I thought that sign was absolutely hilarious, being from New York and all.  Here it would probably read “Traffic Slowing” or rather, “Speed limit reduced ahead” And Traffic is everything BUT calm!  Even if you aren’t late here, you drive like you are, impatience is the defining characteristic of New York drivers.  New Jersey drivers are a whole different breed, as are Boston drivers.  Irish drivers are actually pretty good compared to most countries, they can really whip around those narrow back roads, and I don’t see the stupidity I see here and other places around the world.  I would hate to credit the stringent driving licensing process, as i’m about to go on a rant about it, but I guess it could be part of the reason for the pleasure of driving over there. (Ignoring the tractors and haywagons you get stuck behind constantly.)

I’ve been driving, without accidents, or a single speeding ticket (God only knows how that’s the case), for 15 years.  I’ve driven in multiple countries, and Ireland is definitely one of them.  I thought that because I didn’t even need an international driving permit to drive in Ireland, that my license would transfer fine.  Perhaps I would have to take a quick test, written or driven, but how hard could it be?  If I were to just be visiting Ireland, my license would be good for one year of driving, no problem.  In my case, I would be staying permanently, so I don’t get 12 months, I get none.  I would have to apply for a LEARNERS PERMIT, then PRAY that they waive the 6 month mandatory waiting period before I could sign up to PAY for 12 lessons at 50 Euro a lesson, that’s 600 Euro altogether.  These lessons are also supposed to be spaced out by two weeks each, and i’ve been told there’s no guarantee that they will allow me to take them more quickly than that.  Then, I have to pay 80 somthing euro to take the driving test.  The driving test centers can only pass a certain number of people per day, so some people get failed for very stupid reasons and are forced to pay the fee again to re-test.  I forgot to mention, you also need to pass a written test (that’s fine, how hard could it be?)  You also need: Your application, ID of course, NDLS medical form (what’s that?)

Evidence of IBT (what’s that?)

Evidence of CPC (you lost me…)

Evidence of Address

Another fee….

ARGH!!!!!

And….. A PPS NUMBER! YAY!

The PPS number was a nightmare, but probably only because I didn’t request it because of this.  I’ll get into that later.

 

So… You expect me, A man with my driving record, also trained in high speed maneuvering and pursuit, who has driven almost every kind of vehicle at some point, Tanks, planes, motorcycles…to pay for some poor soul to teach me which pedal is the brake pedal, how to share the road, and where to put my hands on the steering wheel?! I think  not emerald isle, I think not.   It’s not just because of my pride, though, I do have some of that rattling around somewhere…it’s the extortion aspect of it all.  There is no way that all of this is ANYTHING but EXTORTION!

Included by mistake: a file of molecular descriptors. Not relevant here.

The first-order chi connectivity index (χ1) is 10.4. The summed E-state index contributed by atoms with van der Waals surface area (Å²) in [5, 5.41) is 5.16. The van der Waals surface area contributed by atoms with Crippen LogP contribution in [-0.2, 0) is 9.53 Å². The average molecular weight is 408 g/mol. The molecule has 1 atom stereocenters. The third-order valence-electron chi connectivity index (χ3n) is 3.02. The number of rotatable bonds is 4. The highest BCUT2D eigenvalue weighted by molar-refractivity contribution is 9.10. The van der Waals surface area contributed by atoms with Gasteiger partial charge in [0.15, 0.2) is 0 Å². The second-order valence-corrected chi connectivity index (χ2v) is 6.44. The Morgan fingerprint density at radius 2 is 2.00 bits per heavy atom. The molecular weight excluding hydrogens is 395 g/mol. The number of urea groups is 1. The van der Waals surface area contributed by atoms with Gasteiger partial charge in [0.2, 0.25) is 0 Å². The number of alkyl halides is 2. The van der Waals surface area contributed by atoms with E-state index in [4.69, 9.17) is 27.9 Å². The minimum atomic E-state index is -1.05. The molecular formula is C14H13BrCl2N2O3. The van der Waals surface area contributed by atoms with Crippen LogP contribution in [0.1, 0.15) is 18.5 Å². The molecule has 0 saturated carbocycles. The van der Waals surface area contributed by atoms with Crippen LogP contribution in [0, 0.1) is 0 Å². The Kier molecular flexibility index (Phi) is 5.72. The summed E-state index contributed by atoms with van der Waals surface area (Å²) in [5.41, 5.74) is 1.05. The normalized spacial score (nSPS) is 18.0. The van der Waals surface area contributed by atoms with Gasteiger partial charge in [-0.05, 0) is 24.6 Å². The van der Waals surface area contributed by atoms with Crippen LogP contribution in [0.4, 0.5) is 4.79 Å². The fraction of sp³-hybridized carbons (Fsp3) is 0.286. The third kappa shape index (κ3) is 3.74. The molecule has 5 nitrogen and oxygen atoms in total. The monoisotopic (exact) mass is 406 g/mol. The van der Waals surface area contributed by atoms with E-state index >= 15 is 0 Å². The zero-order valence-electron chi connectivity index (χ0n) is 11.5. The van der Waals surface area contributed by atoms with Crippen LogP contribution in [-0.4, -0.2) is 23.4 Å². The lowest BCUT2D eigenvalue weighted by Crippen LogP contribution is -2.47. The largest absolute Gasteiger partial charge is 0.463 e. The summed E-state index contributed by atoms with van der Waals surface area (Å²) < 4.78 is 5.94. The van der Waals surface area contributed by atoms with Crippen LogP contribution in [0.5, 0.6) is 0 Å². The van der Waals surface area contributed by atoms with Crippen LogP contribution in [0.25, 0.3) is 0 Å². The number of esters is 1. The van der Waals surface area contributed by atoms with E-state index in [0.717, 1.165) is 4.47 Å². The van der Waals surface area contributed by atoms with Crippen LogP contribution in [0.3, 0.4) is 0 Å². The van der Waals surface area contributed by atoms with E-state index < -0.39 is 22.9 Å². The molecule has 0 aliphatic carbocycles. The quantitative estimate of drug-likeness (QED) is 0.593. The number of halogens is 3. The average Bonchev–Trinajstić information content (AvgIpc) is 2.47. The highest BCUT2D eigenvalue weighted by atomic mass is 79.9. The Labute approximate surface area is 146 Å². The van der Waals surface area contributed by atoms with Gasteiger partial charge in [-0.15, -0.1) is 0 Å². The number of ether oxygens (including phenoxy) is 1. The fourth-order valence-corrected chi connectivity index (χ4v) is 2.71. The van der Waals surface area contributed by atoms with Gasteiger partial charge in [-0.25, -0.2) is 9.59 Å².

I hate having principles sometimes, but there you go…

I would not be able to move to Ireland for a while if I were to go through all that, my work depends on being a driver, being mobile.  It would be one thing if I lived in Cork, or Dublin, but i’ll be working all over Tipperary, all small towns, and my house will be outside of town anyway.    I can’t live off savings for months at a time, bleeding money, to go through that.  I would have to hope to find a job in small town Ireland.  Currently, there aren’t that many jobs, decent paying jobs, in Ireland to begin with.  Add all the other expenses in, and my wife being in a difficult position currently, and you get a disaster and hardship waiting to happen.

I’m lucky enough to only be 6 hours away from a country that Ireland actually wants people from, us yankees don’t get a free ride anymore!  I will just have to update when I find out if my plan to take over works.

I’ve been running into roadblocks the entire way! I suppose it’s time to get back to those roadblocks on another post!  Thanks for stopping by kids!  Check my next post to find out about more fun I had in my process!

Go-wan, make my Tay!

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I’ll return to my American Expat in Ireland journey next time, today, I was reminded of some differences I thought might be worth sharing.

Sometimes, the differences in culture are not overt. I have always blended well into the cultures around me, taking heed of the differences, as best as possible, at least, but there are differences that are fundamental to a culture.  You can’t always get by learning how to greet people, what gestures not to make, what words not to use, etc…  As an entrepreneur, and small business owner, as well as someone who has worked for, and represented other people’s companies, I have to be more diligent.  In the U.S. most people, no matter how small their business might be,  present themselves in the most professional manner they can.  A certain distance, or “bubble” is maintained, though in some places and situations, it’s ok to be more personal and relaxed regarding interactions with your customers.  This attitude and practice is familiar and expected, and if not maintained, can result in customers feeling they should be getting a better deal, getting lax on payment, scheduling, and the likes.